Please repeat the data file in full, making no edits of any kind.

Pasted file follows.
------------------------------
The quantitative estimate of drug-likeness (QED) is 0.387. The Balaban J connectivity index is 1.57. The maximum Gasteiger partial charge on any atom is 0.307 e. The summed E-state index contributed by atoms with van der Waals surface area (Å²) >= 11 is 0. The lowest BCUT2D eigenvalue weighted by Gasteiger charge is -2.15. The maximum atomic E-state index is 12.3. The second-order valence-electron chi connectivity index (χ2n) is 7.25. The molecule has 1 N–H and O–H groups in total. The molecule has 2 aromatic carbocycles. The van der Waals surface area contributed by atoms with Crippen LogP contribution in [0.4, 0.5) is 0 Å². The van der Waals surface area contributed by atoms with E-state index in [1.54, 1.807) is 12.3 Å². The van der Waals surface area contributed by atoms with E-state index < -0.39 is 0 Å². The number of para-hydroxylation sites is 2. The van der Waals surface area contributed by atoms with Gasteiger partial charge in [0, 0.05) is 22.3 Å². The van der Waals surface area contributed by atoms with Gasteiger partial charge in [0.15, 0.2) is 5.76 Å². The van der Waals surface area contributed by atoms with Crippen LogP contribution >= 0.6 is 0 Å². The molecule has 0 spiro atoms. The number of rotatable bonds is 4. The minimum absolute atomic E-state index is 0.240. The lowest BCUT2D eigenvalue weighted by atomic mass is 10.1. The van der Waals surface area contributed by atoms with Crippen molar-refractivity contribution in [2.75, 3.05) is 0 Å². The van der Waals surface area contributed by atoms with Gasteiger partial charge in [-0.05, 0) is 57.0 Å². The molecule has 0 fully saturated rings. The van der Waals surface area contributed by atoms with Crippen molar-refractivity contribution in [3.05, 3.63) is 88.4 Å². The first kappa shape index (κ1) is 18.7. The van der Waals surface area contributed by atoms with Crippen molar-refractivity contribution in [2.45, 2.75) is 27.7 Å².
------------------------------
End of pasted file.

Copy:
The quantitative estimate of drug-likeness (QED) is 0.387. The Balaban J connectivity index is 1.57. The maximum Gasteiger partial charge on any atom is 0.307 e. The summed E-state index contributed by atoms with van der Waals surface area (Å²) >= 11 is 0. The lowest BCUT2D eigenvalue weighted by Gasteiger charge is -2.15. The maximum atomic E-state index is 12.3. The second-order valence-electron chi connectivity index (χ2n) is 7.25. The molecule has 1 N–H and O–H groups in total. The molecule has 2 aromatic carbocycles. The van der Waals surface area contributed by atoms with Crippen LogP contribution in [0.4, 0.5) is 0 Å². The van der Waals surface area contributed by atoms with E-state index in [1.54, 1.807) is 12.3 Å². The van der Waals surface area contributed by atoms with E-state index < -0.39 is 0 Å². The number of para-hydroxylation sites is 2. The van der Waals surface area contributed by atoms with Gasteiger partial charge in [0, 0.05) is 22.3 Å². The van der Waals surface area contributed by atoms with Gasteiger partial charge in [0.15, 0.2) is 5.76 Å². The van der Waals surface area contributed by atoms with Crippen LogP contribution >= 0.6 is 0 Å². The molecule has 0 spiro atoms. The number of rotatable bonds is 4. The minimum absolute atomic E-state index is 0.240. The lowest BCUT2D eigenvalue weighted by atomic mass is 10.1. The van der Waals surface area contributed by atoms with Crippen molar-refractivity contribution in [2.75, 3.05) is 0 Å². The van der Waals surface area contributed by atoms with Gasteiger partial charge in [-0.05, 0) is 57.0 Å². The molecule has 0 fully saturated rings. The van der Waals surface area contributed by atoms with Crippen molar-refractivity contribution in [3.05, 3.63) is 88.4 Å². The first kappa shape index (κ1) is 18.7. The van der Waals surface area contributed by atoms with Crippen molar-refractivity contribution in [2.45, 2.75) is 27.7 Å².